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Hedge Fund For The Little Guys

- Alan Lavine

When it comes to investing, it never hurts to hedge your bets. Institutional investors like pension funds, insurance companies and very wealthy individuals have been doing this for years. Typically, they do it in "hedge funds," which tend to use very complicated investment strategies.

The problem is that hedge funds are limited to wealthy investors and have very little federal regulation.

However, a new mutual fund claims to use similar complex investment strategies. Yet it is open to the little guy--with no minimum required initial investment.

The New Century Alternative Strategies Fund invests in other mutual funds that are considered less volatile than the overall stock market. Much like hedge funds, the fund's expenses are higher than most mutual funds. This is because you pay a management fee to the fund as well as to the funds the fund owns. But the fund has no sales charges.

Weston Financial, Wellesley, which manages $1 billion in assets, runs the fund.

Despite the complex investment strategies it uses, the New Century Alternative Strategies Fund is considered a low-risk type of fund. That's because it invests in other low-risk mutual funds that do not move with the stock or bond markets. It also has a stake in real estate and natural resources stocks, as well as distressed securities.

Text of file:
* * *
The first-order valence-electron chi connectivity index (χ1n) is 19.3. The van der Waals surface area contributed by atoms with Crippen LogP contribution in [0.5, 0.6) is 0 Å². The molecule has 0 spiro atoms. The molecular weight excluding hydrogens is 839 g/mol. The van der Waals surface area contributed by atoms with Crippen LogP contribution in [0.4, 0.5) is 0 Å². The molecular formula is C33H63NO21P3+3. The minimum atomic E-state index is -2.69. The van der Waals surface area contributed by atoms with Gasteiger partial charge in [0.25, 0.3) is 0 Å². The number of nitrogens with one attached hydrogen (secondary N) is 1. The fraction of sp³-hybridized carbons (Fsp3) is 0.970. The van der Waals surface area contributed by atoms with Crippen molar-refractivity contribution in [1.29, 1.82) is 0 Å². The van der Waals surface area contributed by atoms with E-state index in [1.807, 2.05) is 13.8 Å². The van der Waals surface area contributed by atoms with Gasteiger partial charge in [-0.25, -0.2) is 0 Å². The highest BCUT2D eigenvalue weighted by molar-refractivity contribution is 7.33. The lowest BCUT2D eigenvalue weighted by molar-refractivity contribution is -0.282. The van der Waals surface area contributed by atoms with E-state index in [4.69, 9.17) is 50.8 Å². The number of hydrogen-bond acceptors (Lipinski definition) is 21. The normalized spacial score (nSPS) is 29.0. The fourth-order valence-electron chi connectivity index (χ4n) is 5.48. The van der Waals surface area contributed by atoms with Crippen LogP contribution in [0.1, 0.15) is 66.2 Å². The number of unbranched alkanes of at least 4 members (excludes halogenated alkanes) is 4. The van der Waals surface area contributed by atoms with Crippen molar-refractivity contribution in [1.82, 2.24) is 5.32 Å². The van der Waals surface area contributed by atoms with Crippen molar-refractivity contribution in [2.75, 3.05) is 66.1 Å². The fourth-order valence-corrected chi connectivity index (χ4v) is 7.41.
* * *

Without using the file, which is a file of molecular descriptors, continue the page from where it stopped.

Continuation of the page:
"When stocks or bonds are down, this fund will cushion the blow," says Wayne Grzecki, fund manager. "It's a hedge. It is broadly diversified in funds that use risk management techniques to produce consistent returns with reduced volatility."

The fund's holdings include a number of funds that are less volatile than the S&P 500, a measure of the overall stock market. "We are looking for a 9 to 10 percent annual return over the long term," Grzecki says. "But the fund has only 25 percent of the volatility of the (stock) markets."

Grzecki says his fund can help stabilize your investments. The reasons: Many of the funds held by this fund are set up to profit from both rising and falling stock markets. For example, one of its fund holdings, the Franklin Templeton Global Long/Short Fund, sells many of its stock holdings short. With a short sale, the fund actually profits when the stock price drops.

The Gabelli ABC Fund, another fund holding, invests in companies upon the announcement that they will be taken over. When the takeover occurs, the fund makes a small profit on the trade. Meanwhile the Calamos Market Neutral Fund buys convertible bonds and shorts the underlying stock.

The fund also owns the T. Rowe Price New Era Fund and the Columbia Real Estate Fund for its stake in natural resources and real estate, respectively.


Alan Lavine and Gail Liberman are husband and wife columnist and authors of The Complete Idiot's Guide To Making Money With Mutual Funds, (Alpha Books).

To read more columns, please visit the column archive.

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